A talented accountant says he wishes to make Linked Finance the largest lender in the country with the non-bank background.
You have to take some pains to get to the current chief executive of Linked Finance. You need to go to the red-brick headquarters on Dublin’s Liffey Street and find a strong grey door in there. It will lead you through narrow stairs up to the highest floor of the complex.
There you will see Niall Dorrian resting with his coffee and snacks on the sofa. For him, it’s the control console of the company where he plans the future increasing of it to twice as large capacity as it has now. According to Dorrian, he looks at the opportunities the company has, not on the current state of affairs.
Dorrian was introduced to the founder of Linked Finance, Peter O’Mahony, by headhunters. Also at the table was Frontline Ventures, a fund that put €2.5m into the company last year for a stake of about 25%.
A native of Bangor, Co Down, Dorrian’s corporate teeth had been sharpened by nearly a decade in the Caribbean with drinks giant Diageo and with Digicel, Denis O’Brien’s telecoms operator. Fintech, meaning financial technology, appealed. Peer-to-peer lending, which links lenders directly to borrowers online, has exploded elsewhere but is early-stage in Ireland.
O’Mahony had set up Linked Finance in 2013, rounding up family and friends as investors including chairman Kingsley Aikins, a former head of the Worldwide Ireland Funds. So far, the company has lent more than €11m to nearly 500 businesses. The plan now is to ramp up under Dorrian’s leadership.
A giant banner on the wall above Paddy Power exhorts passers-by: “Earn up to 15% on your savings.” How? “Start lending to Irish SMEs on Linked Finance.”
Dorrian sees “discouraged” Irish SME borrowers as a ready market. “Go back to 2008 and the SME market was €45bn in terms of loans. I think we will agree that was too high and overleveraged — but it is now below €20bn.”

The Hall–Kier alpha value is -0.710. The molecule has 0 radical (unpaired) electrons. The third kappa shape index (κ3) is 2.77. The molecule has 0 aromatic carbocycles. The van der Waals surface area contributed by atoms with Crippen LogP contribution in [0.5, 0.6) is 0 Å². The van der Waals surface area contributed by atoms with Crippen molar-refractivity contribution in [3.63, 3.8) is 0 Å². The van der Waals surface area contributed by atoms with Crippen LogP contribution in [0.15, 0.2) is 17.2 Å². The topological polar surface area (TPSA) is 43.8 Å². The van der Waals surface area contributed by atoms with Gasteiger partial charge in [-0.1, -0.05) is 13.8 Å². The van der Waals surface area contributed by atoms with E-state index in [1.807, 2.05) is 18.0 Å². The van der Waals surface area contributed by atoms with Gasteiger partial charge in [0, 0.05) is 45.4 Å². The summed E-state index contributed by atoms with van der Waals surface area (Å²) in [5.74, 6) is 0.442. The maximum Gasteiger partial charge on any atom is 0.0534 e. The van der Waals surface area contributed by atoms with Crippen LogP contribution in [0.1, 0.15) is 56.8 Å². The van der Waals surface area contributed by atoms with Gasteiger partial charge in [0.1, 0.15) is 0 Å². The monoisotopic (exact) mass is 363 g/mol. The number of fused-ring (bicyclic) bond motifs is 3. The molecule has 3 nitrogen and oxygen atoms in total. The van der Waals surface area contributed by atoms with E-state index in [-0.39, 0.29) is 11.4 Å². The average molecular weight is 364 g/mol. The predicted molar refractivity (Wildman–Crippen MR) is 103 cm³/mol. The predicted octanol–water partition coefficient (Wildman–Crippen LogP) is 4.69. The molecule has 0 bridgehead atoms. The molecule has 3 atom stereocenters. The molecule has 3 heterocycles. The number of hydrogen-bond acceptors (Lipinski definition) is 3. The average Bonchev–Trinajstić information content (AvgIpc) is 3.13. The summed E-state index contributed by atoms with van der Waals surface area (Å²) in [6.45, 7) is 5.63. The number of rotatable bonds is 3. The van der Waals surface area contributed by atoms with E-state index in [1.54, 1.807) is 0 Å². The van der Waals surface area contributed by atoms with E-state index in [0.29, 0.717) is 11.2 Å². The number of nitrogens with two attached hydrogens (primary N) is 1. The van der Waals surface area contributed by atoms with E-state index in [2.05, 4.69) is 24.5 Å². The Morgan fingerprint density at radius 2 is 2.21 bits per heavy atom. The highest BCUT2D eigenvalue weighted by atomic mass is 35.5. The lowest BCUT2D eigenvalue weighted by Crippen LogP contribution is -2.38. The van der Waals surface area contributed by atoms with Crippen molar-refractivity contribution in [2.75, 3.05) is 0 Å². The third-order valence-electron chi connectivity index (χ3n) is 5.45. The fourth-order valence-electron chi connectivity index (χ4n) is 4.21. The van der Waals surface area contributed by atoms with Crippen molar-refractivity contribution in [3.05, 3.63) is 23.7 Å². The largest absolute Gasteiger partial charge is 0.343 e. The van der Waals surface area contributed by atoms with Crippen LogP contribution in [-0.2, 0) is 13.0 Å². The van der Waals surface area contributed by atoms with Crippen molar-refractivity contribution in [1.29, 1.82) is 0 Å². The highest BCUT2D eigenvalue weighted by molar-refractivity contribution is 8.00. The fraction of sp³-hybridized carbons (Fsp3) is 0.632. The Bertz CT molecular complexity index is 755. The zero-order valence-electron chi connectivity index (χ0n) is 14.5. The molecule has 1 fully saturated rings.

SMEs, he claims, are discouraged by eight years during which banks were seen to have closed doors; by the hoops they think they will have to tackle; by banks’ focus on asset-backed lending. “SMEs don’t typically have big finance departments, don’t have financial planning. It’s about responsiveness to opportunities that come up.”
The cupcake maker Lolly and Cooks borrowed €50,000 recently to open two new outlets, for example — its second loan through Linked Finance. Viking Splash Tours borrowed €50,000 to develop a new amphibious vehicle.
Two weeks ago, Linked Finance changed from online loan auctions, where investors bid a rate, to a fixed-rate graded loan system. It has since issued loans of more than €600,000; a €40,000 loan to Tipperary stove supplier Ryan Stoves was funded in less than eight hours.
Linked Finance’s average loan size is €30,000, and Dorrian says that credit assessment is based mostly off six months’ bank statements. “We will give a decision within eight hours.” Typically, he says, a borrower has been on the go for more than two years, has good cash flows and is generally profitable. Just over half of would-be borrowers are rejected, and default rates are slightly above 1%.
Targets are aggressive — to lend €350m by the end of 2019. “Even if we achieve that we are still only going to be around 4% market share . . . It’s not a question of you just sit back.”
An accountant by training, Dorrian claims that he set his sights on finance at age nine, when his uncle, “a successful banker in Canada”, advised him that to do well in business he had to understand finance. “It’s a bit sad, I know, but it’s actually true.”
He studied accountancy and finance in Heriot-Watt University in Edinburgh. After a stint in an accounting firm back in Northern Ireland, he had enough of practice. He finished his accountancy training in Belfast businesses, from concrete to ship outfitting, then set out to seek adventure. “I always regretted not doing the travel thing after college.”
Diageo offered the scent of excitement. After three years as finance manager of its Belfast bottling and canning plant, Dorrian moved to Jamaica in 2004 as finance and strategy director of Red Stripe. Jamaica’s top beer brand was in decline domestically against rum, and he spent two years focused on improving production efficiency and developing export markets.